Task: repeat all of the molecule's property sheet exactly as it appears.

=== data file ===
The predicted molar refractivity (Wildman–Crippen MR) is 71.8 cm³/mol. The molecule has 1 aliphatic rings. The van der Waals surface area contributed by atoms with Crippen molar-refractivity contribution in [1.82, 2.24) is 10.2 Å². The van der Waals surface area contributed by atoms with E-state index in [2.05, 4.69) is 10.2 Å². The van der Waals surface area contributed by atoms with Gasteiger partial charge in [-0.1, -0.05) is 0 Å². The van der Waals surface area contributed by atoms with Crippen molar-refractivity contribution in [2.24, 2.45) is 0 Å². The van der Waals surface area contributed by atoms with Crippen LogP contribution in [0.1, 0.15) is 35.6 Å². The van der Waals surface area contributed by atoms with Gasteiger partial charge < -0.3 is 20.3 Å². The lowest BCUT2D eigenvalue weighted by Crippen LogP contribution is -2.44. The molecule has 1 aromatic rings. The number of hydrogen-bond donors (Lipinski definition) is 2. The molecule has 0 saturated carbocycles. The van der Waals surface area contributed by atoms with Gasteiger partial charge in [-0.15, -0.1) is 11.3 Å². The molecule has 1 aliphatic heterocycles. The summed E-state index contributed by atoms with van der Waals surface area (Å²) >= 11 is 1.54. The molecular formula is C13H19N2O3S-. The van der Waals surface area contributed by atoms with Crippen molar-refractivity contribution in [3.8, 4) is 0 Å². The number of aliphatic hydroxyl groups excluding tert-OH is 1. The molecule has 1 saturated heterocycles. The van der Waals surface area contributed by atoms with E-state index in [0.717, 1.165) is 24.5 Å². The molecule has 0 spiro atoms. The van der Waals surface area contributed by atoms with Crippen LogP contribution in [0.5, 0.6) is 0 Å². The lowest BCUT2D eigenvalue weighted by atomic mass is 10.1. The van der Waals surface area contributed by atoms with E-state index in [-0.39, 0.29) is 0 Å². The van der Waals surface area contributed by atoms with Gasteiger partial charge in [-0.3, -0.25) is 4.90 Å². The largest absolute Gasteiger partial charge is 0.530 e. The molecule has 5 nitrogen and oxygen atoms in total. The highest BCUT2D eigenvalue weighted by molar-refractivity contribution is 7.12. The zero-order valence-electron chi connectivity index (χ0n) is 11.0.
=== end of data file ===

The predicted molar refractivity (Wildman–Crippen MR) is 71.8 cm³/mol. The molecule has 1 aliphatic rings. The van der Waals surface area contributed by atoms with Crippen molar-refractivity contribution in [1.82, 2.24) is 10.2 Å². The van der Waals surface area contributed by atoms with E-state index in [2.05, 4.69) is 10.2 Å². The van der Waals surface area contributed by atoms with Gasteiger partial charge in [-0.1, -0.05) is 0 Å². The van der Waals surface area contributed by atoms with Crippen molar-refractivity contribution in [2.24, 2.45) is 0 Å². The van der Waals surface area contributed by atoms with Crippen LogP contribution in [0.1, 0.15) is 35.6 Å². The van der Waals surface area contributed by atoms with Gasteiger partial charge < -0.3 is 20.3 Å². The lowest BCUT2D eigenvalue weighted by Crippen LogP contribution is -2.44. The molecule has 1 aromatic rings. The number of hydrogen-bond donors (Lipinski definition) is 2. The molecule has 0 saturated carbocycles. The van der Waals surface area contributed by atoms with Gasteiger partial charge in [-0.15, -0.1) is 11.3 Å². The molecule has 1 aliphatic heterocycles. The summed E-state index contributed by atoms with van der Waals surface area (Å²) >= 11 is 1.54. The molecular formula is C13H19N2O3S-. The van der Waals surface area contributed by atoms with Crippen molar-refractivity contribution in [3.8, 4) is 0 Å². The number of aliphatic hydroxyl groups excluding tert-OH is 1. The molecule has 1 saturated heterocycles. The van der Waals surface area contributed by atoms with E-state index in [0.717, 1.165) is 24.5 Å². The molecule has 0 spiro atoms. The van der Waals surface area contributed by atoms with Crippen LogP contribution in [0.5, 0.6) is 0 Å². The lowest BCUT2D eigenvalue weighted by atomic mass is 10.1. The van der Waals surface area contributed by atoms with E-state index in [-0.39, 0.29) is 0 Å². The van der Waals surface area contributed by atoms with Gasteiger partial charge in [-0.3, -0.25) is 4.90 Å². The largest absolute Gasteiger partial charge is 0.530 e. The molecule has 5 nitrogen and oxygen atoms in total. The highest BCUT2D eigenvalue weighted by molar-refractivity contribution is 7.12. The zero-order valence-electron chi connectivity index (χ0n) is 11.0.